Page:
But times are changing as institutions, both large and small, today pursue meaningful salary cuts. It’s a smart political move. As a recent Business Week report articulates, “Given an economic climate in which tuition is outpacing inflation, endowments are plummeting, and colleges are pleading for more government aid, the public may sour on (high compensation).”

Faculty at the University of North Carolina will take pay cuts after the state legislature cut $150 million from UNC’s budget; Idaho State University anticipates an across-the-board 10 percent pay cut; news reports and blogs suggest that New York University is moving toward a nine-month compensation model that could cut some salaries up to 25 percent.

Voter outrage over Cal State vice presidential salaries averaging $225,000 (below what multiple CU vice presidents make) led Lt. Gov. John Garamendi to call for executive pay freezes.

According to CU’s salary database, just over 2,000 of its 14,901 employees receive an annual base compensation of over $100,000. Tack on fringe benefits, which range from 17 to 27.7 percent, and it’s clear that the total number of individuals compensated in the six figures is more than 3,000 - about one in every five employees.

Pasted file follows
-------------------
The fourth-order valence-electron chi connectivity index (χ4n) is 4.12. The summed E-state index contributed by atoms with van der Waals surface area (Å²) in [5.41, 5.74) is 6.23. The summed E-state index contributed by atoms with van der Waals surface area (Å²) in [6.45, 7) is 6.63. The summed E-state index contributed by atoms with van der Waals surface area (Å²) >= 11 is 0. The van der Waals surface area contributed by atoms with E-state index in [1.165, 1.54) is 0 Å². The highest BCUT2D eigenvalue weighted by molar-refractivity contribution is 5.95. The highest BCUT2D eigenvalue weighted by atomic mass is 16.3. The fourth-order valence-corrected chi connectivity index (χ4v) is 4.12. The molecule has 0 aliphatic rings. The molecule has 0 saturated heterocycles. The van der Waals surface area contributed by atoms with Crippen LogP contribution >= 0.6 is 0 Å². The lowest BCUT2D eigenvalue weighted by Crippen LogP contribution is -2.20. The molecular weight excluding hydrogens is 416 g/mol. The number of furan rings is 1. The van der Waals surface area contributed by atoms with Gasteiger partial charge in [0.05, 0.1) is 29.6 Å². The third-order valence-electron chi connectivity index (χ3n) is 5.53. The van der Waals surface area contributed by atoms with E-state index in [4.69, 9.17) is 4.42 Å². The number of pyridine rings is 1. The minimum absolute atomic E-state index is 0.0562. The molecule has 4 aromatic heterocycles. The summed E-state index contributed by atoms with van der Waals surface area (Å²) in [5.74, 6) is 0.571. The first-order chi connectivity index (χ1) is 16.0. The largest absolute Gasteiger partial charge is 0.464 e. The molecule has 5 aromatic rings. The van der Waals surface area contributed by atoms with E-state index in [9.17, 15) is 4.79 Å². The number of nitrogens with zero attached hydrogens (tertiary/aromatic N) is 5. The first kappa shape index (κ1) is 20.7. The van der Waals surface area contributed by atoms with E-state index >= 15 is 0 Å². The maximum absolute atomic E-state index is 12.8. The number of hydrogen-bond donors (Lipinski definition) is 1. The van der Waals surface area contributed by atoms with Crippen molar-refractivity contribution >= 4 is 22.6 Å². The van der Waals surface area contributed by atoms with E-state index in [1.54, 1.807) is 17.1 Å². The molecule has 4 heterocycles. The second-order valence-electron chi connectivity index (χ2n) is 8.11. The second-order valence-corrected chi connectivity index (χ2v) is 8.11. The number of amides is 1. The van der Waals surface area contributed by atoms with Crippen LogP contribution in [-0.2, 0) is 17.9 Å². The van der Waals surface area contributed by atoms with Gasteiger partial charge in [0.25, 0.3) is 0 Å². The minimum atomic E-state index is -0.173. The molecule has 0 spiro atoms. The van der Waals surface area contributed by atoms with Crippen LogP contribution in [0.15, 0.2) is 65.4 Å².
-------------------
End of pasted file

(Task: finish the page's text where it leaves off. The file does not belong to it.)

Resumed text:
A few years ago, CU might have been able to effectively argue that it needed to raise salaries to compete with the nation’s best. This just isn’t the case today. As students face the threat of yet another tuition increase, faculty and staff should be expected to do their part by taking modest pay cuts.


1 comment:

Anonymous said...

I don't understand how higher ed professionals justify these cuts when they could've banded together and taken a 5% pay cut in order to keep those 50 odd people working and paying taxes. Just cutting the jobs doesn't really help anyone. If the people in the jobs aren't willing to negotiate, get rid of them. And if professors refuse to take a cut for now, fire them instead.